Franchise sector needs better regulation — professor

The legal framework for regulating franchising consisted mainly of the common law, supplemented by self-regulation by the voluntary body, the Franchise Association of SA . The legislature has recently passed the Consumer Protection Act, which will become effective in about October 2010. “This act will apply to franchising, but it is a law which applies to consumer protection and is not specific to franchising,” Woker said.

http://www.businessday.co.za
August 26, 2009

Franchise sector needs better regulation — professor
Lupert Chilwane

THERE had been little research on the law regulating the franchise sector in SA despite the growth in the industry over the past 15 years, Prof Tanya Woker, of the University of KwaZulu- Natal, said yesterday.

Woker said franchising was an important business model in SA.

“I am not talking about something new, but about the industry that has been with us for many years. Franchising has been identified by the government as a means of facilitating black economic empowerment,” Woker said.

The legal framework for regulating franchising consisted mainly of the common law, supplemented by self-regulation by the voluntary body, the Franchise Association of SA .

“The legislature has recently passed the Consumer Protection Act, which will become effective in about October 2010.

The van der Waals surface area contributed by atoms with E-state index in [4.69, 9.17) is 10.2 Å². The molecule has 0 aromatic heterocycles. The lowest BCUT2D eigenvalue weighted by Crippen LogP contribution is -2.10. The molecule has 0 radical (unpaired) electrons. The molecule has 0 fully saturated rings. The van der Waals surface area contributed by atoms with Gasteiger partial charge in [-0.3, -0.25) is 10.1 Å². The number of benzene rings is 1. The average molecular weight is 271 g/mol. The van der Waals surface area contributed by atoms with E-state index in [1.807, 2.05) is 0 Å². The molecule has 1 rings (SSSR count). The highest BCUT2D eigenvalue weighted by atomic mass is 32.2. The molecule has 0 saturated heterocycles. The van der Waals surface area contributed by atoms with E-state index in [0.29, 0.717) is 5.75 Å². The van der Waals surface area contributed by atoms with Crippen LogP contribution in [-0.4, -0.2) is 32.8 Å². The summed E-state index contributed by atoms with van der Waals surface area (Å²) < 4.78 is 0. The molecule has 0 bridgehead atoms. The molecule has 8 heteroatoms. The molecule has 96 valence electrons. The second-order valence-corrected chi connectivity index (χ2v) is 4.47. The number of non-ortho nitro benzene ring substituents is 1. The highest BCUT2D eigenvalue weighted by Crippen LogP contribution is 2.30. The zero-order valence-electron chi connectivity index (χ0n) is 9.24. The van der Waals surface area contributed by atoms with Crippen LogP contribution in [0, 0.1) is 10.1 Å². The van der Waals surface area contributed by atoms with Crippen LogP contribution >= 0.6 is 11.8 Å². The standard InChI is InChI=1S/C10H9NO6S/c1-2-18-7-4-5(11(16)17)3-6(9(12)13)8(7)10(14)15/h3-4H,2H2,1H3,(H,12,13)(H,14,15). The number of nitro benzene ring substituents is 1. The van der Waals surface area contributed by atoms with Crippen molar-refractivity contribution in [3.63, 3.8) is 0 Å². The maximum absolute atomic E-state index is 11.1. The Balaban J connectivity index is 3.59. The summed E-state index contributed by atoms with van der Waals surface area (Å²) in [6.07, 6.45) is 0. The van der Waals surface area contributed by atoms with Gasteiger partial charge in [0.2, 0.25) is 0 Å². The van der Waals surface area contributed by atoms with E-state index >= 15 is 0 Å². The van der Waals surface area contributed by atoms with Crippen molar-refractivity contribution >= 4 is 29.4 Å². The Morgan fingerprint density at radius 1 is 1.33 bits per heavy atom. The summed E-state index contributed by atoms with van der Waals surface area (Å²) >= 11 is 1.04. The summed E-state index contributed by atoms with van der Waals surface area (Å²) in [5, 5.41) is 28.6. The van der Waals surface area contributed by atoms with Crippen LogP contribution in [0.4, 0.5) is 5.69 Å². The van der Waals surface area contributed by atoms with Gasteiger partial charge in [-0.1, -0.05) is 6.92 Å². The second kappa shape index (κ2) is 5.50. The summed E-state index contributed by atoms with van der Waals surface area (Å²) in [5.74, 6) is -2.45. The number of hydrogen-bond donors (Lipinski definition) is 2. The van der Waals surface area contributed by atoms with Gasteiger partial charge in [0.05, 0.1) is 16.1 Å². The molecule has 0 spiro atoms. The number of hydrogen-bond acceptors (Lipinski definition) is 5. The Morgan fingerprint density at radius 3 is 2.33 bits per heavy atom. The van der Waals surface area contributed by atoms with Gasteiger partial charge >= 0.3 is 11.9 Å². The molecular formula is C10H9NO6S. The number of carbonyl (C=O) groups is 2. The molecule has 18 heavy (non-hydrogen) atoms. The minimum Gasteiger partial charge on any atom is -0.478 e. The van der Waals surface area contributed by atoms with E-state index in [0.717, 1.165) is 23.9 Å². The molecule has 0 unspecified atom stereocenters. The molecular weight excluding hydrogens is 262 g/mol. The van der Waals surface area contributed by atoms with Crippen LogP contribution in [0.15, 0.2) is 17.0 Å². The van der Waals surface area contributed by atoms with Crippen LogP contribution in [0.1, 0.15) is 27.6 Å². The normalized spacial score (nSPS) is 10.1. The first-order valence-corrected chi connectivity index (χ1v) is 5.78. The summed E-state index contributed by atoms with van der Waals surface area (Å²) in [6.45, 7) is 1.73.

“This act will apply to franchising, but it is a law which applies to consumer protection and is not specific to franchising,” Woker said.

Talking about her study, Regulating Franchise Operations in SA: A study of the existing legal framework with suggestions for reform, Woker, who is also the chairwoman of the Consumer Affairs Committee, said though the Consumer Protection Act would solve some of the problems in the sector, legislation specifically for franchises was needed.

She said franchisees had many problems when it came to the disclosure of material information. They underestimated the cost of maintaining the franchise and the amount of work involved.

“They also tend to overestimate how much money they are going to make, especially when the franchisor paints a rosy picture for them,” Woker said.

Legislation should require the franchisor to give the franchisee enough information before concluding the agreement to make an informed decision, she said.

The power imbalance in the relationship between the franchisee and franchisor favoured the franchisor , who could terminate the relationship by giving notice or refusing to renew the franchise contract, she said.

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http://www.businessday.co.za/articles/Content.aspx?id=79588


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